>Evaluator – Provides formal feedback to the Speaker. The Evaluator will give an objective assessment of how well the Speaker achieved her speech manual project objectives. Speech evaluations are just as important as speeches. The Member can enhance listening and critical thinking skills, learn to be motivational, and become adept at giving encouragement.

>Table Topics Master  Announces an impromptu interesting or humorous topic first, and then chooses members from the audience to respond to the topic. The selected person then speaks on a topic prompt for 1 to 2 minutes. People who are not otherwise scheduled to speak are usually selected first. Guests are invited to participate, and many do. They may also pass. The respondent is encouraged to use the “Word of the Day”during their response. Table Topics help develop the ability to organize thoughts quickly and respond to spontaneous questions. Read more about Table Topics HERE.

>Grammarian  Listens to the use of language throughout the meeting, and notes both misuse and good use of language at the end of the meeting. These comments can also note creative or impressive use of language, as well as novel words and phrases.

>Ah-Counter  Counts the number of times every speaker says “Umm”, “Ah”, and other filler words. Reports the final tally during the General Evaluation.

>General Evaluator  Organizes and supports the Evaluation Team. He calls on the Evaluators to deliver their Speech evaluations; he also calls for reports from the Wordmaster, Timer, Grammarian, and Ah-Counter. At the end, he provides a general evaluation of the entirety of the Toastmaster meeting, such as how well the Toastmaster ran the meeting and other notable aspects from the speech evaluations or functionary reports.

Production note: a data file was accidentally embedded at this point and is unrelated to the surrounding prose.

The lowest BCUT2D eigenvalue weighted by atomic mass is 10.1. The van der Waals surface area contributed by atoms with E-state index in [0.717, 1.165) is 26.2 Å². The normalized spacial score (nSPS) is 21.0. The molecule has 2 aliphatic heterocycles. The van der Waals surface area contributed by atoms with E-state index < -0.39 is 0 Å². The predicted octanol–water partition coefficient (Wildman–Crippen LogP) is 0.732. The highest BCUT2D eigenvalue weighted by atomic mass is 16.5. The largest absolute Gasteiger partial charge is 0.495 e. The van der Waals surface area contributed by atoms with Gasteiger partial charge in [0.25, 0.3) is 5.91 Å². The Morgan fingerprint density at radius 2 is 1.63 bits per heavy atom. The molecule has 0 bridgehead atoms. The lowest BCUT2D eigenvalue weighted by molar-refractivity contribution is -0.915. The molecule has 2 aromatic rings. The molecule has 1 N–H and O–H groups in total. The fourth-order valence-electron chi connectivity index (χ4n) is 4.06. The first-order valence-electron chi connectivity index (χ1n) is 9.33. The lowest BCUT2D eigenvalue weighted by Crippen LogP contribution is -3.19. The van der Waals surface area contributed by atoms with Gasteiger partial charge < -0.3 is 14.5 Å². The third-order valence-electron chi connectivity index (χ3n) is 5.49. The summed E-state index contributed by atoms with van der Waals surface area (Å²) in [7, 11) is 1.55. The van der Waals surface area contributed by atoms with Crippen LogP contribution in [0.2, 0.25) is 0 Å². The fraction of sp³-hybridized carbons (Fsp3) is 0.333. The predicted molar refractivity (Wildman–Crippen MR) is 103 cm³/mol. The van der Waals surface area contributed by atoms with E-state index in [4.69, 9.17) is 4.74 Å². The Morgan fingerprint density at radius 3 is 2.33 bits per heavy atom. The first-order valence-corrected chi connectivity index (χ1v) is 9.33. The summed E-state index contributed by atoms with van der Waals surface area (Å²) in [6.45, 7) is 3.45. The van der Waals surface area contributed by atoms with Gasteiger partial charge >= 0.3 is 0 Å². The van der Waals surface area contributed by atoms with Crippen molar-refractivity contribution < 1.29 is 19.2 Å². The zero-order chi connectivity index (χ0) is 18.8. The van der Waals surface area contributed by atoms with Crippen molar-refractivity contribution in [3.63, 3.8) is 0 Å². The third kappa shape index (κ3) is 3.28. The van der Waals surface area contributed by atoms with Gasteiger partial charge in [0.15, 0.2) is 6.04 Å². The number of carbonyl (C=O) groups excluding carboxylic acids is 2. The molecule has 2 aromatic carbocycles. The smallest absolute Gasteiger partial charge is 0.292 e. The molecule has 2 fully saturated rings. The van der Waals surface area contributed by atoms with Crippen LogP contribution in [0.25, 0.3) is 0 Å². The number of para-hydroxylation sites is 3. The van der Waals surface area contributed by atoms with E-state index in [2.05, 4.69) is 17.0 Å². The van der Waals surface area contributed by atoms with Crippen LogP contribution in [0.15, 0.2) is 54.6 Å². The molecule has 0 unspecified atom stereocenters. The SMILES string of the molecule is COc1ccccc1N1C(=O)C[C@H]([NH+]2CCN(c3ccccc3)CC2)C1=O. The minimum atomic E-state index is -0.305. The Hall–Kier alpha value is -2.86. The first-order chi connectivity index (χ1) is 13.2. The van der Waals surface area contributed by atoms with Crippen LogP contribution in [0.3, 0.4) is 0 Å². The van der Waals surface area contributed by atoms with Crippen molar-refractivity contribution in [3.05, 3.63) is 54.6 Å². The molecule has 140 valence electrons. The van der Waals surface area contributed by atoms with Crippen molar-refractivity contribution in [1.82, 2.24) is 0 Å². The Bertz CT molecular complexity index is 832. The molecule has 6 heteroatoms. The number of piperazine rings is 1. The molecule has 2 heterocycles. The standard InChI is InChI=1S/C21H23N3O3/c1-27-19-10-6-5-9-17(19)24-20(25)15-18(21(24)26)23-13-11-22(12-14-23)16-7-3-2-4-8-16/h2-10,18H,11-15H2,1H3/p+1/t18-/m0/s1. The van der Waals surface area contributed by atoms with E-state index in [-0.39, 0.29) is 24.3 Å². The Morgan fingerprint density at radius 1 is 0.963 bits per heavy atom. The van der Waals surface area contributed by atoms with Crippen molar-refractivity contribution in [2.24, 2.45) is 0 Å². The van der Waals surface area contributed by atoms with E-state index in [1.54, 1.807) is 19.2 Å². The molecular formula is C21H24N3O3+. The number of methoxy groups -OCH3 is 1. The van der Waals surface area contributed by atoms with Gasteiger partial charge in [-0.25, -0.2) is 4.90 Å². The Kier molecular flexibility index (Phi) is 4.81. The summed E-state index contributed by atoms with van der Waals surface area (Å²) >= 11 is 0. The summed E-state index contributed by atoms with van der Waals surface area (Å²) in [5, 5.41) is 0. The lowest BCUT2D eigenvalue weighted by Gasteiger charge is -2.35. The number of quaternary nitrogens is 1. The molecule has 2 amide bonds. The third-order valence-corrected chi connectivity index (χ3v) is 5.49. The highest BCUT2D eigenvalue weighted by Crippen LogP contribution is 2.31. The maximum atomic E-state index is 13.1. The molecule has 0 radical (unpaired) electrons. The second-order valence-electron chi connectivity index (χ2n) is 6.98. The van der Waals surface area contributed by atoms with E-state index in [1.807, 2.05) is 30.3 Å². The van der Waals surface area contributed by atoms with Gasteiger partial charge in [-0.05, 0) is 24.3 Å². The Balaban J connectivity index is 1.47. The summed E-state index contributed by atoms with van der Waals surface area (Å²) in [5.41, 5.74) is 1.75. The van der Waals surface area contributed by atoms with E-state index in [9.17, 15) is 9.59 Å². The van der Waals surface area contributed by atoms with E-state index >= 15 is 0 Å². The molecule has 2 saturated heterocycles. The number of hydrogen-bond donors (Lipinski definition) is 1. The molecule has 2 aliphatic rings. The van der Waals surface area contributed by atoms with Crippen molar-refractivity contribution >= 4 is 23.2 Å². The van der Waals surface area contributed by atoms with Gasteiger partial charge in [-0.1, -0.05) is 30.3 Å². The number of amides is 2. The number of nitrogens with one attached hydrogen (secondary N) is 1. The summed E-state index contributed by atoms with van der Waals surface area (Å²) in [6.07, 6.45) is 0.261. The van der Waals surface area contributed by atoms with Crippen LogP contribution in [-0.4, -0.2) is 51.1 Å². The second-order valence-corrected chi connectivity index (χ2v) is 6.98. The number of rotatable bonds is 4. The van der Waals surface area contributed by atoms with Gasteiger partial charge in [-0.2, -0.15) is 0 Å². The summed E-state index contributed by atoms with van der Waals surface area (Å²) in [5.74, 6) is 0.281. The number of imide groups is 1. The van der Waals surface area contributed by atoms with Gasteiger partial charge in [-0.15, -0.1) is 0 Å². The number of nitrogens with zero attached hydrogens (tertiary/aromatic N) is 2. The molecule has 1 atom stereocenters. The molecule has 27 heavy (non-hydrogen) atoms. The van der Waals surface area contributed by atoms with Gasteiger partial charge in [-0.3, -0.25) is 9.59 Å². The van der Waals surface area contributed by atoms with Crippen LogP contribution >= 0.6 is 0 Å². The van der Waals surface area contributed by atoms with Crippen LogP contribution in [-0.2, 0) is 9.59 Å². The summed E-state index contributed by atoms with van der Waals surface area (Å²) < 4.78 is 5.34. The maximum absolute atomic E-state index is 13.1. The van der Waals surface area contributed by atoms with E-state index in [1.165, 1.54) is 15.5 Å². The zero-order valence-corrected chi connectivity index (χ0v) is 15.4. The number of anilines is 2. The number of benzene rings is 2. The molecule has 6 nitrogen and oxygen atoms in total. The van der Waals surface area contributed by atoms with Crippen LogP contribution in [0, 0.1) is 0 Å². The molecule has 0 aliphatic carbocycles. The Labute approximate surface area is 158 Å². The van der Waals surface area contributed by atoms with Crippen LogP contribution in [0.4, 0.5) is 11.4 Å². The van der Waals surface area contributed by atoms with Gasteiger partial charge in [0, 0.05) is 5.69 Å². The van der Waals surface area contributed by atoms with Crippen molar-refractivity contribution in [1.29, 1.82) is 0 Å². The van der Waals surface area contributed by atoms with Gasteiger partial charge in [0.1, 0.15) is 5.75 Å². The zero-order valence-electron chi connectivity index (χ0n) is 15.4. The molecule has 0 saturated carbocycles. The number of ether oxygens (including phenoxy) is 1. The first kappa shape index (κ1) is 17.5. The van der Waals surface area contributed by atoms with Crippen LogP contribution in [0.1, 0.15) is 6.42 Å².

3. Do Guests have to speak at the meeting?

All Guests are encouraged, but not required, to participate in the Speech or the Table Topics portions of the meeting. At the end of the meeting, the Guest may be asked to provide comments on her thoughts on the meeting. If we are missing some functionaries, the Guest may be asked to take on an easy role such as Timer. The Guest will be briefed on the responsibilities entailed. Guests are free to drop in or leave the meeting at any time.

4. How often does a Member have to give speeches?

The Member is encouraged to speak as often as her schedule and energy allows. Some members speak multiple times a week by attending different clubs! More typically, a good, sustainable pace would be one speech every three or four meetings until you achieve Competent Communicator. You and your Mentor can map out a plan that works for you.

When the Member is not giving a prepared speech, she can still take on a functionary role or participate in the Table Topics. Public speaking is like any other skilled activity: Practice makes perfect. While we don’t  force you to speak if you don’t want to speak, you must ask yourself why you are in the club if you never actually give a speech. We can give you a hand, but you must pull yourself up.